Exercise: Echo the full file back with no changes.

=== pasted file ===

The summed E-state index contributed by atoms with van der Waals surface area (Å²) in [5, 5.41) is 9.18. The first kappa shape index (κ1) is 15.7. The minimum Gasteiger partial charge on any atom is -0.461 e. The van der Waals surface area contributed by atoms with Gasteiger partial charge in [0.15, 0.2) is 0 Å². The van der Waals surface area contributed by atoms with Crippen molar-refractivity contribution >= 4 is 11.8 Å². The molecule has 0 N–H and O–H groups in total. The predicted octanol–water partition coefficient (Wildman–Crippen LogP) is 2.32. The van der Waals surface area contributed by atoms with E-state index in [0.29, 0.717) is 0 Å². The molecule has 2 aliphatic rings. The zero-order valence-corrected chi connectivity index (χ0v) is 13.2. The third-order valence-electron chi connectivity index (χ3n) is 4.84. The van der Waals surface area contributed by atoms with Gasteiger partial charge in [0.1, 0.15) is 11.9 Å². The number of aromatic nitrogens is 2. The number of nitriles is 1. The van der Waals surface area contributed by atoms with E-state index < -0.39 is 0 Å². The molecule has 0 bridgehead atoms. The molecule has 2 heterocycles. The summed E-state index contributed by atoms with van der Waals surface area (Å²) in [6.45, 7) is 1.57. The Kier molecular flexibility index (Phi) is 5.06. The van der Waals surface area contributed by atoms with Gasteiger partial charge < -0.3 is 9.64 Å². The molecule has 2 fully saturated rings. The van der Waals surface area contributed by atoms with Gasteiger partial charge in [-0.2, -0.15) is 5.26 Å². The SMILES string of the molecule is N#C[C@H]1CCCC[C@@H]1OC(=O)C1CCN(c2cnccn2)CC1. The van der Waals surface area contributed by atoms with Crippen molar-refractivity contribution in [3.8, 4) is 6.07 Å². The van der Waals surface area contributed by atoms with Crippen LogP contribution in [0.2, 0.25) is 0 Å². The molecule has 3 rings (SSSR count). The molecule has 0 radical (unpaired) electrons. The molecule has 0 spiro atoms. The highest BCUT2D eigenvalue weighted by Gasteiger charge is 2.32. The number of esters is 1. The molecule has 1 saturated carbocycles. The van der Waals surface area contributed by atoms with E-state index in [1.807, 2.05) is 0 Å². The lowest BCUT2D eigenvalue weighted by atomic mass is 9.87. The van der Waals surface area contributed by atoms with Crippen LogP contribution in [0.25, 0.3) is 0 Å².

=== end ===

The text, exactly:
The summed E-state index contributed by atoms with van der Waals surface area (Å²) in [5, 5.41) is 9.18. The first kappa shape index (κ1) is 15.7. The minimum Gasteiger partial charge on any atom is -0.461 e. The van der Waals surface area contributed by atoms with Gasteiger partial charge in [0.15, 0.2) is 0 Å². The van der Waals surface area contributed by atoms with Crippen molar-refractivity contribution >= 4 is 11.8 Å². The molecule has 0 N–H and O–H groups in total. The predicted octanol–water partition coefficient (Wildman–Crippen LogP) is 2.32. The van der Waals surface area contributed by atoms with E-state index in [0.29, 0.717) is 0 Å². The molecule has 2 aliphatic rings. The zero-order valence-corrected chi connectivity index (χ0v) is 13.2. The third-order valence-electron chi connectivity index (χ3n) is 4.84. The van der Waals surface area contributed by atoms with Gasteiger partial charge in [0.1, 0.15) is 11.9 Å². The number of aromatic nitrogens is 2. The number of nitriles is 1. The van der Waals surface area contributed by atoms with E-state index < -0.39 is 0 Å². The molecule has 0 bridgehead atoms. The molecule has 2 heterocycles. The summed E-state index contributed by atoms with van der Waals surface area (Å²) in [6.45, 7) is 1.57. The Kier molecular flexibility index (Phi) is 5.06. The van der Waals surface area contributed by atoms with Gasteiger partial charge < -0.3 is 9.64 Å². The molecule has 2 fully saturated rings. The van der Waals surface area contributed by atoms with Gasteiger partial charge in [-0.2, -0.15) is 5.26 Å². The SMILES string of the molecule is N#C[C@H]1CCCC[C@@H]1OC(=O)C1CCN(c2cnccn2)CC1. The van der Waals surface area contributed by atoms with Crippen molar-refractivity contribution in [3.8, 4) is 6.07 Å². The van der Waals surface area contributed by atoms with Crippen LogP contribution in [0.2, 0.25) is 0 Å². The molecule has 3 rings (SSSR count). The molecule has 0 radical (unpaired) electrons. The molecule has 0 spiro atoms. The highest BCUT2D eigenvalue weighted by Gasteiger charge is 2.32. The number of esters is 1. The molecule has 1 saturated carbocycles. The van der Waals surface area contributed by atoms with E-state index in [1.807, 2.05) is 0 Å². The lowest BCUT2D eigenvalue weighted by atomic mass is 9.87. The van der Waals surface area contributed by atoms with Crippen LogP contribution in [0.25, 0.3) is 0 Å².